Chris Strachwitz (b. 1931) - although a resident of Berkeley, he owns and operates both Arhoolie Records and Down Home Music on San Pablo Ave. near Stockton. He is well known for recording blues, Cajun, and other “roots music” and regional music. He recorded the anti-war song “I-Feel-Like-I’m-Fixin’-to-Die Rag” by Country Joe McDonald (of “Country Joe and the Fish”) in 1965; when Country Joe sang it at the Woodstock Festival in 1989 it became a hit, subsequently covered by Pete Seeger. Strachwitz is the subject of the documentary film “This Ain’t No Mouse Music.”
Gary E. Strankman (b. 1941) - was a Superior Court Judge in Contra Costa County, and a resident of El Cerrito when appointed in 1991 to the state Court of Appeals. Later moved to Santa Rosa.
Tess Taylor (b. 1991) - poet and visiting professor of English at Whittier College, who grew up in E.C. and whose poems have appeared in many respected magazines; has won several awards. She was “NPR NewsPoet” for August 2012 on National Public Radio. Author of “The Forage House” in which one of her poems said El Cerrito “looks like a Diebenkorn.”
John Thomas (b. 1935) - a graduate of El Cerrito High School, was drafted by the San Francisco 49ers in 1957 and played ten seasons with them.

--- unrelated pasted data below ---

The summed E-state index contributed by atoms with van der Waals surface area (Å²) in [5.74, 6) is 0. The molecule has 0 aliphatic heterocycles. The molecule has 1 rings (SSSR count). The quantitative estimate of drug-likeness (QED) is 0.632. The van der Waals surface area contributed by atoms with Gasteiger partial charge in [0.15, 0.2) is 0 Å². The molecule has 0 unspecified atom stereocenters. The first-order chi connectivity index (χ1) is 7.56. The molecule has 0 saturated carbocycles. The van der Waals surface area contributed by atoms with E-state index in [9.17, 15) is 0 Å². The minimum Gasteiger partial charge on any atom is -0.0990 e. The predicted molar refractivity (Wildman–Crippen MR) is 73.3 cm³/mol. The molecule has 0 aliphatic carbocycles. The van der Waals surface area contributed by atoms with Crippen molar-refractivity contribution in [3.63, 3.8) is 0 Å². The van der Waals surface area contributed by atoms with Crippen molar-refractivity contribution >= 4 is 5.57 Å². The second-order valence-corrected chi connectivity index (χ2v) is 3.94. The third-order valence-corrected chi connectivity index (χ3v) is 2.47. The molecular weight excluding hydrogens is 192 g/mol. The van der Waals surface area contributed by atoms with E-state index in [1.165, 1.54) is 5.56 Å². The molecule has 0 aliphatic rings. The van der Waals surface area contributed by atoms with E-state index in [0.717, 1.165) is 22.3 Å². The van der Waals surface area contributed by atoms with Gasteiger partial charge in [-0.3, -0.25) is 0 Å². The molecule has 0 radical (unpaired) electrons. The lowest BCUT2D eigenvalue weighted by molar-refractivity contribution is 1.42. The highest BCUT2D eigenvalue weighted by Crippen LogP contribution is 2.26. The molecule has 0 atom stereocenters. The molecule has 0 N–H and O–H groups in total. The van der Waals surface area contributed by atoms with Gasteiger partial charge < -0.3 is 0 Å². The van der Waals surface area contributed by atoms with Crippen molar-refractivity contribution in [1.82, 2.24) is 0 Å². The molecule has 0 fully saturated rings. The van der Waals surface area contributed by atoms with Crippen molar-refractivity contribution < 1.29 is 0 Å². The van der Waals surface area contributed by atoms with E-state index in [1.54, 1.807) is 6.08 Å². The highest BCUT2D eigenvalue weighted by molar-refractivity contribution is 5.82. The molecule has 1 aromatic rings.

Andras (“Andy”) Toro (b. 1940) - won a bronze medal in canoeing for Hungary at the 1960 Olympics. Defected to the U.S. at the 1964 Olympics; became a coach for the U.S. canoeing team; competed again in 1972 and 1976; and served on the U.S. Olympic Committee board for 14 years. Thus he attended all the Summer Games from 1960 to 1996 in one capacity or another. E.C. resident since 1974.
Tom Toro (born Tamas Babcock Toro, 1982) - son of the above; grew up in El Cerrito, graduated from Yale University, then became a cartoonist, especially noted for having many of his cartoons published in the New Yorker magazine since 2010.
Gail Tsukiyama (b. 1957) - author of seven novels, best known for “The Samurai’s Garden” and “Women of the Silk,” which were best-sellers. Born in San Francisco, a long-time resident of E.C., obtained her B.A. and M.A. degrees at San Francisco State Univ., with an emphasis on creative writing.
Lucius (“Lu”) Watters (1911-1989) - Dixieland jazz trumpeter, leader of the “Yerba Buena Jazz Band” which bought Sally Rand’s night club on San Pablo Ave. near the Alameda County line, and operated it as a combination night club and restaurant called “Hambone Kelly’s” from 1948 through 1950. Members of the band included Turk Murphy, Bob Scobey, and Clancy Hayes. Some of their performances which were recorded live at Hambone Kelly’s are still available. Watters later became a geologist and a chef.
Milton (“Milt”) Wolff (1915-2008) - originally from Brooklyn, NY, he worked in the Civilian Conservation Corps during the Depression and became a member of the Young Communist League, which led him to volunteer to go to Spain to fight fascism during the Spanish Civil War. He met Ernest Hemingway during this time. During World War II he served in the U.S. infantry. After the war, as a member of the Veterans of the Abraham Lincoln Brigade, he defended the VALB in hearings before the House Un-American Activities Committee and became its National Commander. After his marriage broke up, he came to California and traveled the world with a lady friend, after which they settled in El Cerrito. Both are buried in Sunset View Cemetery.